One of the fun things about being an art eduction student was scrounging around for interesting and free things to use for art making. Sometimes I'd find things online, like worksheets and origami patterns, and in dumpsters--I kid you not! I actually have taken art supplies like wood, and once, an unused 18'x24" drawing pad, from a trash bin. It helps living in a college town filled with art students who have no respect for the environment.
All these goodies need a home, and frankly, I'd be embarrassed if you saw my attic. There are so many items up there, branded with the "possible art project" tag. Mr. Geek doesn't go up there much, since he prefers being in a happy mood. By the way, does anyone need a box of cast-off spools of embroidery thread from a defunct t-shirt embroidery company?
Or better yet, an idea for how to use them?
As usual, I'm off topic. What I want to share are some ideas for making a boredom bag or box for your kids to use this summer. It's essentially a go-to resource for worksheets and self-guided arts/crafts projects. It can save your sanity!
I created one back in college to be used as an art teacher resource to have on hand for those kids who always finish their projects early and are looking for something to do. I took a scrapbook paper organizer bag
and devoted each pocket to some sort of art theme, like puppetmaking, animation, drawing, etc.Then I stocked this baby full of coloring pages and worksheets. This would be a great item to tote along to places like the doctor's office (am I being naive here?), long car trips and soccer games to occupy sideline siblings. I keep some scissors, tape, a glue stick, and markers/crayons in the boredom bag, along with other items, as detailed below:1. Paper dolls, puppets, cut outs.
Many of the items in this area were taken from museums and nature preserves, which often have free worksheets for kids. I save them and include them in the bag, since you'd rather visit the exhibits at those places instead of sitting around coloring.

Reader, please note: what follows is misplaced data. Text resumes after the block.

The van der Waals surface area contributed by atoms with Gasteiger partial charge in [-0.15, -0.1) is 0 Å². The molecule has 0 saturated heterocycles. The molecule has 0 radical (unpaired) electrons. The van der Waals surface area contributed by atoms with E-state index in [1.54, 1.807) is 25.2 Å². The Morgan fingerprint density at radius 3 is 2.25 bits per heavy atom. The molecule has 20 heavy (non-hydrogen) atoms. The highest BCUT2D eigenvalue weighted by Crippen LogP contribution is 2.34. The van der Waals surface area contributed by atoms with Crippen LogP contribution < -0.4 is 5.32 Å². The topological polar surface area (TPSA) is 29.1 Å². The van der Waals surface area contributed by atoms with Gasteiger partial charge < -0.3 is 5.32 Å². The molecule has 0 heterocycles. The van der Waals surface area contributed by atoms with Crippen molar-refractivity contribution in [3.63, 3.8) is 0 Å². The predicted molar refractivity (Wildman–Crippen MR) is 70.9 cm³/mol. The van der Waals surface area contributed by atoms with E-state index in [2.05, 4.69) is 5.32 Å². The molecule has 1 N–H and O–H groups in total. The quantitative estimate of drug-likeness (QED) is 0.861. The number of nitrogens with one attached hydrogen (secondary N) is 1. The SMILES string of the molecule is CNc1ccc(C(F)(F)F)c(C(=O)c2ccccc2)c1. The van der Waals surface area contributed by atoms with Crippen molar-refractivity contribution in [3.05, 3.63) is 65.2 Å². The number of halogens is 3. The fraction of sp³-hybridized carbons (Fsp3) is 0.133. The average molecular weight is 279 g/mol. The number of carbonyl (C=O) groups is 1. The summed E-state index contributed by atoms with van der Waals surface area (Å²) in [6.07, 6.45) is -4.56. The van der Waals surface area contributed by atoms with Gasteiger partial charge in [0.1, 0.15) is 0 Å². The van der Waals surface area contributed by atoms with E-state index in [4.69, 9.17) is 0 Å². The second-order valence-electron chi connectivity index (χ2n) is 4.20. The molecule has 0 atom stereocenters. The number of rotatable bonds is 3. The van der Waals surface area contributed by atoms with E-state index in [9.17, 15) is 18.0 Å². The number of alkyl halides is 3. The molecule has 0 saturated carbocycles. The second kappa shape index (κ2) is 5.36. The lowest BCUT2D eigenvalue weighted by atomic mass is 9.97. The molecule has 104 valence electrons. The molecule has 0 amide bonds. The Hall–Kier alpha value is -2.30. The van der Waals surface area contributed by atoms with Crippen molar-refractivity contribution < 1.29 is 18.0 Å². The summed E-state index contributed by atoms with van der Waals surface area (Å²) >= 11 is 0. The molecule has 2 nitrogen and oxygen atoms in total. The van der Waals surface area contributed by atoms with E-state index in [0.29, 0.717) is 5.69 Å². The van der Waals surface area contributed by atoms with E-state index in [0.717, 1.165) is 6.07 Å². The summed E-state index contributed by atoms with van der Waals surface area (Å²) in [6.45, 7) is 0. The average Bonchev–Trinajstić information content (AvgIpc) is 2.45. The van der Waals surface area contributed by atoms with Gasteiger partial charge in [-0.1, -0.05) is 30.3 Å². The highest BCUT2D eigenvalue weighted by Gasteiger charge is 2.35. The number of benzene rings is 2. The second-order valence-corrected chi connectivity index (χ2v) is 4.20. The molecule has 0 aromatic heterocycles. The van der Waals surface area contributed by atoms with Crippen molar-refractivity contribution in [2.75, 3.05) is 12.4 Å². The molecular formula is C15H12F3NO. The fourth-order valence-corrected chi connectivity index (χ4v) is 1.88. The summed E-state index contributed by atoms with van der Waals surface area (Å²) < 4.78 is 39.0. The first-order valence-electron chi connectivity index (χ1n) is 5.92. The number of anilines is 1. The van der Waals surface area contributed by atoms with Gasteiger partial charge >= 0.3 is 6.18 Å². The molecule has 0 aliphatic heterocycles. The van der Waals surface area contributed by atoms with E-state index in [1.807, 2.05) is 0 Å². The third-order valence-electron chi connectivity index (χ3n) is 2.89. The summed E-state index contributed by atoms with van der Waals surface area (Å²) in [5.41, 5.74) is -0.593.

2. Paper bags, for impromptu puppet-making, blank cardstock for impromptu card-making.
3. Postcards which I save from mailings or collect when out and about and you stumble upon a place with free ones. They're great for cutting up for collage or playing sorting games (people, places, things).
4. Coloring pages of famous paintings
5. Mad Libs books! So fun!
6. More art worksheets found online. Education.com and The Incredible Art Department have some good ones. I also have a few of the Anti-Coloring books, which I love.
They have a partial drawing that your kids can complete. The porthole sheet in the photo below is from one of those books. You fill it in by drawing the fish that might be in there.
I also love this sheet below, where you can design a floor plan for a house.
I was, and still am, dorky about these things. I love designing rooms, both on paper and in real life. You can also have some big sheets of paper to have kids draw treasure maps or fantasy maps. And of course, a stack of origami paper fits wonderfully into the bag.
There are so many more things to add to a boredom bag or box. Dollar Store Crafts has an cute and cheap idea for a Boredom Buster Art Box one that you can set up for summer. Create and enjoy!